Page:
The Archive at a Glance
How interactive data visualizations enhance archival research
Historical archives can be dauntingly messy. The Mediceo del Principato at the State Archives of Florence is a case in point. Indeed, only a small part of it is inventoried, and many of its documents are scattered through more than 6,500 volumes for no apparent reason. To further complicate things, the archives only let you consult a limited number of volumes (or filze as they call them). In normal times, the limit is set to 4 filze per day. In times of pandemic, however, that number has gone down to 4 every two weeks. In the absence of detailed inventories, the archive’s considerable size forces researchers to devise strategies in order to quickly find the documents they are looking for.
Some may privilege chance, others will also try to make educated guesses on the grounds of chronology, recipients, authors, origin of the archival fonds, language, etc. Looking at all these variables simultaneously, however, may reveal unexpected patterns about the archive’s structure and improve our conjectures. My experience shows that, when graphed, the metadata researchers usually gather in a spreadsheet can significantly increase situational awareness in the archive.
My current research focuses on the correspondence of a 16th-century spy. His letters are spread out through hundreds of filze. They are written under different identities, to different and sometimes unexpected addressees, from different places, etc. To find filze that are more likely to contain the expected letters, I have set-up a dashboard, an interactive data visualization web application (Plotly Dash) that connects all sorts of data, including geographical and chronological information with a hierarchic diagram (sunburst) of the archival fonds. The dashboard tells me at a glance what has already been found, how much this represents, and gives me a rough idea of where I could possibly look for new letters. By clicking on specific variables, moreover, all the diagrams are updated to show specific correlations.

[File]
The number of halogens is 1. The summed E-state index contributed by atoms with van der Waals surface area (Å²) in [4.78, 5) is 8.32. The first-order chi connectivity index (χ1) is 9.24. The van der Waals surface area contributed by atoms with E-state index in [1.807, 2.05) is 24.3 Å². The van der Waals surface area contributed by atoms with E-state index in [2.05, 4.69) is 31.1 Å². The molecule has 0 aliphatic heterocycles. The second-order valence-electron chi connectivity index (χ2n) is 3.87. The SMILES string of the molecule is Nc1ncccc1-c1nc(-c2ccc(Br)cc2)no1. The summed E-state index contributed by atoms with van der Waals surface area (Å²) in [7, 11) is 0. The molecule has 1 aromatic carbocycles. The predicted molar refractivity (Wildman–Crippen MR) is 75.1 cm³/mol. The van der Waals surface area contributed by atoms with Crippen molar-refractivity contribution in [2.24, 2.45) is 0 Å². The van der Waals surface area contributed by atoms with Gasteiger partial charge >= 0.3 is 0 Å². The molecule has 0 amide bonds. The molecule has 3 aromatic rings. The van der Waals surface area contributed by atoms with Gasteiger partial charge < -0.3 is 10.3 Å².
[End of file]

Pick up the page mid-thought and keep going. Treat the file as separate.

Perhaps more importantly, this dashboard can be repurposed as a visual index. When the critical edition of these letters will be published on-line, the dashboard will work as an alternative entry point, from where readers will be able to browse the data. For reasons of confidentiality, I can only show a redacted screenshot at the moment, but I will release the complete dashboard next year. In the meantime a prototype will soon be available. Stay tuned!